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October 24, 2018

Did a child paint this?

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One of the two paintings pictured here is by the famous abstract expressionist Hans Hofmann.

The other is by four-year-old Jack Pezanosky.

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Can you tell which is which?

The answers are in the Wall Street Journal story excerpted below.

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"... there can be a striking similarity between works of abstract expressionism and paintings by children — or even by chimps, monkeys, and elephants.

Paintings by chimpanzees were once sneaked into a museum and mistaken for art that belonged there.

No wonder that even highly educated people sometimes deride abstract art as requiring no skill at all, saying, "My kid could have done that!"

But could a child really?

Is there no perceptible difference between abstract paintings made by a professional artist and the daubs of children or animals?

To test this proposition, my research group, the Arts and Mind Lab at Boston College, designed a series of experiments testing the response of people with no art background.

We wanted to find out whether people with no special knowledge of abstract art could tell the difference.

In a... study... we told participants that in each pair one painting was by a famous abstract artist and the other by a child or animal.

Their job was to pick the one by the artist.

Guessing at random would yield a rate of 50% correct answers.

As it turned out, the average score was 63%.

Of course, whether you consider this a vindication of abstract art or a blow to its pretensions depends on the beholder.

While people could tell the difference between professional and child- or animal-made art at a rate significantly higher than guessing, they did still confuse them about a third of the time.

When we presented these findings to a group of art historians, we were surprised at their irritation.

They showed a kind of religious view, treating works by master artists as so sacrosanct that one should not even raise the possibility that they might be confused with the paintings of children and animals.

They seemed to think that by pairing these works, we were deriding the works by artists.

But our intention was just the opposite: We hoped to show, and actually did show, that when people untrained in visual art gaze at an abstract expressionist painting and claim that their child could have made it, they are wrong.

We may find it amusing to think that people are paying millions of dollars for works indistinguishable from the scribbling of a 4-year-old.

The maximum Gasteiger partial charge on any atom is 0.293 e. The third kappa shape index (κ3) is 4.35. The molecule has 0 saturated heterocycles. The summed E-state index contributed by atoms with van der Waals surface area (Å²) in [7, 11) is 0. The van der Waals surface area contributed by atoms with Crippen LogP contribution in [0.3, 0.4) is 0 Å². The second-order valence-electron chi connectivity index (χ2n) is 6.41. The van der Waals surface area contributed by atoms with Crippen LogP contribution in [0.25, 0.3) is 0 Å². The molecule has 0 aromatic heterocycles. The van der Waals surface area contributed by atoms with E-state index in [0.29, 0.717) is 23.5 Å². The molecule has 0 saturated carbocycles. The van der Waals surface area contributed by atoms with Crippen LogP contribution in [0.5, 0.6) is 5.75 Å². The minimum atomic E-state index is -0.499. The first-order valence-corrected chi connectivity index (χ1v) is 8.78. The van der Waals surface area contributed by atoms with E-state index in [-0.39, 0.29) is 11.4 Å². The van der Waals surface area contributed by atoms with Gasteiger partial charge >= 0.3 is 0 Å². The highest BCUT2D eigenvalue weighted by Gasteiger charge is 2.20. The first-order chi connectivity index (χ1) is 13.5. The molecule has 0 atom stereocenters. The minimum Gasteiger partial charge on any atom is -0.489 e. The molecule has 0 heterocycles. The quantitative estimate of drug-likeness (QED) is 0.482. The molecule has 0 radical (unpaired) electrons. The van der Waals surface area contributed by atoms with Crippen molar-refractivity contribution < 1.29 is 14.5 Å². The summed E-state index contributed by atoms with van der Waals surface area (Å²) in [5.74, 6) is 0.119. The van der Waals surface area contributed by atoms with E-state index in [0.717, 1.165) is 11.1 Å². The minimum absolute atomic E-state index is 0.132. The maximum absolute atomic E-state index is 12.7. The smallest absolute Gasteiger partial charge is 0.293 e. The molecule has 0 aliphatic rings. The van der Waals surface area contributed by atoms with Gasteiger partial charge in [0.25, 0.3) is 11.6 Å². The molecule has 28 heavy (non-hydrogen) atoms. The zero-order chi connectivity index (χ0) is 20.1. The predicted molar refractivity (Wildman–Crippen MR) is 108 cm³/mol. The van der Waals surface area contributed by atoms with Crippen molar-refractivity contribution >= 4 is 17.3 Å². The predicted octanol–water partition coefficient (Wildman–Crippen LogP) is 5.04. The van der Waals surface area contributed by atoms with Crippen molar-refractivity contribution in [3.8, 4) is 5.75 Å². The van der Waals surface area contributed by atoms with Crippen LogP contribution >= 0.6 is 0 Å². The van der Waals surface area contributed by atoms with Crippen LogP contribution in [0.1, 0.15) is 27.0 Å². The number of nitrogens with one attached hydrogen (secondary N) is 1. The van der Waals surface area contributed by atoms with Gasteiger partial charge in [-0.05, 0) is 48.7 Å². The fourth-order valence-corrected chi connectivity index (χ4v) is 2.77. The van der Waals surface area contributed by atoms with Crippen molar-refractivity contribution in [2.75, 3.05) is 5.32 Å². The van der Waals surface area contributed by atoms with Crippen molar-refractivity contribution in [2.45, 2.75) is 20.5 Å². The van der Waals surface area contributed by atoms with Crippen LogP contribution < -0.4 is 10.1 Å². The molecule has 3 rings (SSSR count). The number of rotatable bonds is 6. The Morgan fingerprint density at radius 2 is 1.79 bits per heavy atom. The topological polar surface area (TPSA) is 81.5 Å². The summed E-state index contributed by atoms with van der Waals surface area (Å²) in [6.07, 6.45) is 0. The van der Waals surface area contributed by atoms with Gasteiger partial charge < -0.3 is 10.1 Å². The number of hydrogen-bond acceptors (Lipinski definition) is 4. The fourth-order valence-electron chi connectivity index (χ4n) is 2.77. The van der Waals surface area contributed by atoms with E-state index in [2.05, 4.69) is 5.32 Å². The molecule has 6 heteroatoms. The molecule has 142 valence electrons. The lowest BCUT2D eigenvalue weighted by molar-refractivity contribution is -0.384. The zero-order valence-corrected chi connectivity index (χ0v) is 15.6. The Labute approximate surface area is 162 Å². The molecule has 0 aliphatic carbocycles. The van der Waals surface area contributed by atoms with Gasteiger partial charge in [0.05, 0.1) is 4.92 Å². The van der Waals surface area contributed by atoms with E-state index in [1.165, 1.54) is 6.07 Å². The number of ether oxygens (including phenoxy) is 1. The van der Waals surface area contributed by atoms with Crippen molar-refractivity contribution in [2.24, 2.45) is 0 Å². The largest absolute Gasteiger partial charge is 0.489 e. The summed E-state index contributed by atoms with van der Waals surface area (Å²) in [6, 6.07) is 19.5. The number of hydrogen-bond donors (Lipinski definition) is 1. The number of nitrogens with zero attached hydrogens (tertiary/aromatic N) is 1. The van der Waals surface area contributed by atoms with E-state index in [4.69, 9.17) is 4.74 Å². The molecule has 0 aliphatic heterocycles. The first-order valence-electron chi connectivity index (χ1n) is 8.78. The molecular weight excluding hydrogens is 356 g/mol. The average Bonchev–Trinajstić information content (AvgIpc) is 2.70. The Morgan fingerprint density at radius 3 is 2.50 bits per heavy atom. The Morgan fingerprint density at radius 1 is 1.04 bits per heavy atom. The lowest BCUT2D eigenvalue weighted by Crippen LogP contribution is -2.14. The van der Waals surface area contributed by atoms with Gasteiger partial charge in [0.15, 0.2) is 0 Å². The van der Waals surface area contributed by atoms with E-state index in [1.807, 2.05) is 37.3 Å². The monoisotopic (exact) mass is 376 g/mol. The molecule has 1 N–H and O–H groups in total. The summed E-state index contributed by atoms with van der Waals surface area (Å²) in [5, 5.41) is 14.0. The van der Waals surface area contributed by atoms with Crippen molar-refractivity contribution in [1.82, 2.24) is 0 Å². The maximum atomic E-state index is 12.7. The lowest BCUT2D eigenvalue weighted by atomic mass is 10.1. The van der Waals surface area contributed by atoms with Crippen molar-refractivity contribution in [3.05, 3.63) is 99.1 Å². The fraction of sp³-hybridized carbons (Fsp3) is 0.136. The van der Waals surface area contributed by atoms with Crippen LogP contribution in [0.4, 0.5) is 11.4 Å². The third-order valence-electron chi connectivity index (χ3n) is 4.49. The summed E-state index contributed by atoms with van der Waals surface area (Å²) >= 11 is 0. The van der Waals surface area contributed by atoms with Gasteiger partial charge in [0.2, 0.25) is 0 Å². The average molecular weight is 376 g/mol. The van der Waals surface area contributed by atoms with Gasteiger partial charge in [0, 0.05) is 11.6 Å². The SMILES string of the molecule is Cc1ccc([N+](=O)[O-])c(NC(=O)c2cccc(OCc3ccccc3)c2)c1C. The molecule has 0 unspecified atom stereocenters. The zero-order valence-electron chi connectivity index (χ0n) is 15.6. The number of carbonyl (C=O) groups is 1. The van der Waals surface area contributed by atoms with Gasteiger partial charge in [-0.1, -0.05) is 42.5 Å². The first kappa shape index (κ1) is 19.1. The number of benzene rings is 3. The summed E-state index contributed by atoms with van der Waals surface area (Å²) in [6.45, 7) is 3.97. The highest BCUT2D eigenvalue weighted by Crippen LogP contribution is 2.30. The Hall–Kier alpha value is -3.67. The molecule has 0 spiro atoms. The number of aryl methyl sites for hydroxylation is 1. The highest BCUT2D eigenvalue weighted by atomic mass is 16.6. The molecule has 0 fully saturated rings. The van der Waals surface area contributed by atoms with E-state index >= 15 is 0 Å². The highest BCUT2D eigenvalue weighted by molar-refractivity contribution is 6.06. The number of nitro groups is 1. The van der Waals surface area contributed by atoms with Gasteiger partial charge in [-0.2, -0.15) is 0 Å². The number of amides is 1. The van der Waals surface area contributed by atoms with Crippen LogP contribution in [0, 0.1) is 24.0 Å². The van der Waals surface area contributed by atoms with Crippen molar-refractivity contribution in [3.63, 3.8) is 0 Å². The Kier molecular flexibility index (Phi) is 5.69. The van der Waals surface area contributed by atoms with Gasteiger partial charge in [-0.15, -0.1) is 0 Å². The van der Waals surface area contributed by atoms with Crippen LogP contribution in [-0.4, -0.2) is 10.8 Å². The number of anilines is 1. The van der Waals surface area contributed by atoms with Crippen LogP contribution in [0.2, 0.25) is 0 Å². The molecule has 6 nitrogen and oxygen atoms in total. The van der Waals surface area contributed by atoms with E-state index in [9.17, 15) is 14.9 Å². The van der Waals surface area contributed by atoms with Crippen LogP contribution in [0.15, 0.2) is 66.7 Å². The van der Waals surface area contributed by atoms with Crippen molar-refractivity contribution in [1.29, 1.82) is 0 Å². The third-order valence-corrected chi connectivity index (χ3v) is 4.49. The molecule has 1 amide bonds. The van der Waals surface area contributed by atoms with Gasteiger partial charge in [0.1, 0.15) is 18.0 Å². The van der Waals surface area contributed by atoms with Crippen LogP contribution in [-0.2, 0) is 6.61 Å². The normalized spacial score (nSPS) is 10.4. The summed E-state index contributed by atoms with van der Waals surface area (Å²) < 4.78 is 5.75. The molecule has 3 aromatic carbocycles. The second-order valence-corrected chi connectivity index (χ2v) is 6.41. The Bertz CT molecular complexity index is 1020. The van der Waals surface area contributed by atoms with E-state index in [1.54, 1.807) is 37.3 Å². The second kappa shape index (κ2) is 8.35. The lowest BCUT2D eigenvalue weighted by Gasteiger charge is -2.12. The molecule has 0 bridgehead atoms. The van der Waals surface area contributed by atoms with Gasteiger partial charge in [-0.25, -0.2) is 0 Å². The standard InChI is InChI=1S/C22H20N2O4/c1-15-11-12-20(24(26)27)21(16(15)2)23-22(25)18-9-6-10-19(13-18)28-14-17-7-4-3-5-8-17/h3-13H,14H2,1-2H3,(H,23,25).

But the truth is that people untutored in modern art see more in abstract expressionism than they think they see.

The traces left by artists differ from those left by children and animals: We are able to see the mind behind the art.

October 24, 2018 at 02:01 PM | Permalink | Comments (1)

BehindTheMedspeak: 10 things an anesthesiologist should know

 

 1. The first thing to do upon arriving at a Code Blue is to take your own pulse.

 2.  Blind nasotracheal intubation.

 3.  Use the smallest size endotracheal tube possible.

 3.  Put the IV in the patient's non-dominant arm whenever possible.

 4.  Put the IV in the hand — not the antecubital fossa — whenever possible.

 5.  A 20-gauge IV catheter is plenty large enough for an adult for non-emergency surgery.

 7.  Telling the surgeon you've just given more muscle relaxant — whether or not you did — always results in her saying "that's better."

 8.  Don't argue with the surgeon even if you're right and she's wrong.

 9.  Orient the spinal or epidural needle bevel parallel to the spinal column.

10. Men with beards are always more difficult to mask ventilate — intubate them instead.

October 24, 2018 at 12:01 PM | Permalink | Comments (0)

Alien Server

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Created by Cliff Pickover,

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force of nature.

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Every time you visit, you get a new alien.

Fair warning: there goes your UFO.

October 24, 2018 at 10:01 AM | Permalink | Comments (1)

World's most technical iPhone XS case

Screen Shot 2018-10-03 at 2.07.08 PM

It costs more — a lot more — than the phone.

From the Verge:

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Stopjerkingmychain

Ultra-premium case manufacturer Gray has turned its attention to the recently announced iPhone XS with a new lineup of titanium phone cases that cost significantly more than the handset itself.

The cases range from the grey Alter Ego Titanium which you can get for $1,450, and stretch right through to the pearlescent Alter Ego Aurora which retails for $2,768 — almost double the price of the most expensive 512GB iPhone XS Max.

Although Gray advertises that the case "turns your phone into an object of mystery and power," in more practical terms the case has an X-shaped design that attaches to the rear of the device, and mainly protects the phone's four corners.

For an extra $36, Gray will even engrave your name into the case, which will one day serve to memorialize your questionable life choices.

The iPhone protector even comes with an accessory all its own: a fancy box that you can use to exhibit the Alter Ego when it's not in use.

Sadly, the box is "only" made out of aluminum, says its maker, although it's apparently "aerospace grade" if you're into that sort of thing.

Gray hasn't announced whether its ultra-expensive iPhone XS case will be receiving a protective sheath of its own, but after spending this much money you wouldn't want to risk dropping it.

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From $1,450.

October 24, 2018 at 08:01 AM | Permalink | Comments (0)

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